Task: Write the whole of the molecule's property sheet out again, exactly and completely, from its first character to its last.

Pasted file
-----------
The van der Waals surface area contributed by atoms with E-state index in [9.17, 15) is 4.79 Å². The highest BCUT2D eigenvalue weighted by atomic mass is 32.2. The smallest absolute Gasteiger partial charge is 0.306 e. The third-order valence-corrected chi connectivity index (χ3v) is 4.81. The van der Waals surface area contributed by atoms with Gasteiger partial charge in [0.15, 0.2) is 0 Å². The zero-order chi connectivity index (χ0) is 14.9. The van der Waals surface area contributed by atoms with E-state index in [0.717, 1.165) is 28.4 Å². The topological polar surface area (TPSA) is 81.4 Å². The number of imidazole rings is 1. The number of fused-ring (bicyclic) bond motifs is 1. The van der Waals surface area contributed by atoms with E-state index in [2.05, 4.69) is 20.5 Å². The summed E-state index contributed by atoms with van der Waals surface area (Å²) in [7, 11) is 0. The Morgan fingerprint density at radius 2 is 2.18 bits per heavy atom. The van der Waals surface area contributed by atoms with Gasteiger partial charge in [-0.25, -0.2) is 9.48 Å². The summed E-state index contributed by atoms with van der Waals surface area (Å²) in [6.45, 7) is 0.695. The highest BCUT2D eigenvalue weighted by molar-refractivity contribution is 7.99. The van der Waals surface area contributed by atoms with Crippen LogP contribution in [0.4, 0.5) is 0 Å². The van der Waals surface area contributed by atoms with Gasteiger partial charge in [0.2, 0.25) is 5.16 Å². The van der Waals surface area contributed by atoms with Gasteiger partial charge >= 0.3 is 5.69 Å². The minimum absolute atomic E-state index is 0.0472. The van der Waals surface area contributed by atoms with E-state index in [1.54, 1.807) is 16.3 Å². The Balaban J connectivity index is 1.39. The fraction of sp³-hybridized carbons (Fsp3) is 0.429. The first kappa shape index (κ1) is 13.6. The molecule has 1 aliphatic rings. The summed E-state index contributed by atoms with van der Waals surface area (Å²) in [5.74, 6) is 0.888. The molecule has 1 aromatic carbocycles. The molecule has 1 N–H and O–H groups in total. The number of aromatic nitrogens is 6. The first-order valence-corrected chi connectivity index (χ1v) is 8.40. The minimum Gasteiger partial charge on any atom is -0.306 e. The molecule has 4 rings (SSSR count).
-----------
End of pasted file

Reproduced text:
The van der Waals surface area contributed by atoms with E-state index in [9.17, 15) is 4.79 Å². The highest BCUT2D eigenvalue weighted by atomic mass is 32.2. The smallest absolute Gasteiger partial charge is 0.306 e. The third-order valence-corrected chi connectivity index (χ3v) is 4.81. The van der Waals surface area contributed by atoms with Gasteiger partial charge in [0.15, 0.2) is 0 Å². The zero-order chi connectivity index (χ0) is 14.9. The van der Waals surface area contributed by atoms with E-state index in [0.717, 1.165) is 28.4 Å². The topological polar surface area (TPSA) is 81.4 Å². The number of imidazole rings is 1. The number of fused-ring (bicyclic) bond motifs is 1. The van der Waals surface area contributed by atoms with E-state index in [2.05, 4.69) is 20.5 Å². The summed E-state index contributed by atoms with van der Waals surface area (Å²) in [7, 11) is 0. The Morgan fingerprint density at radius 2 is 2.18 bits per heavy atom. The van der Waals surface area contributed by atoms with Gasteiger partial charge in [-0.25, -0.2) is 9.48 Å². The summed E-state index contributed by atoms with van der Waals surface area (Å²) in [6.45, 7) is 0.695. The highest BCUT2D eigenvalue weighted by molar-refractivity contribution is 7.99. The van der Waals surface area contributed by atoms with Crippen LogP contribution in [0.4, 0.5) is 0 Å². The van der Waals surface area contributed by atoms with Gasteiger partial charge in [0.2, 0.25) is 5.16 Å². The van der Waals surface area contributed by atoms with Gasteiger partial charge >= 0.3 is 5.69 Å². The minimum absolute atomic E-state index is 0.0472. The van der Waals surface area contributed by atoms with E-state index in [1.54, 1.807) is 16.3 Å². The Balaban J connectivity index is 1.39. The fraction of sp³-hybridized carbons (Fsp3) is 0.429. The first kappa shape index (κ1) is 13.6. The molecule has 1 aliphatic rings. The summed E-state index contributed by atoms with van der Waals surface area (Å²) in [5.74, 6) is 0.888. The molecule has 1 aromatic carbocycles. The molecule has 1 N–H and O–H groups in total. The number of aromatic nitrogens is 6. The first-order valence-corrected chi connectivity index (χ1v) is 8.40. The minimum Gasteiger partial charge on any atom is -0.306 e. The molecule has 4 rings (SSSR count).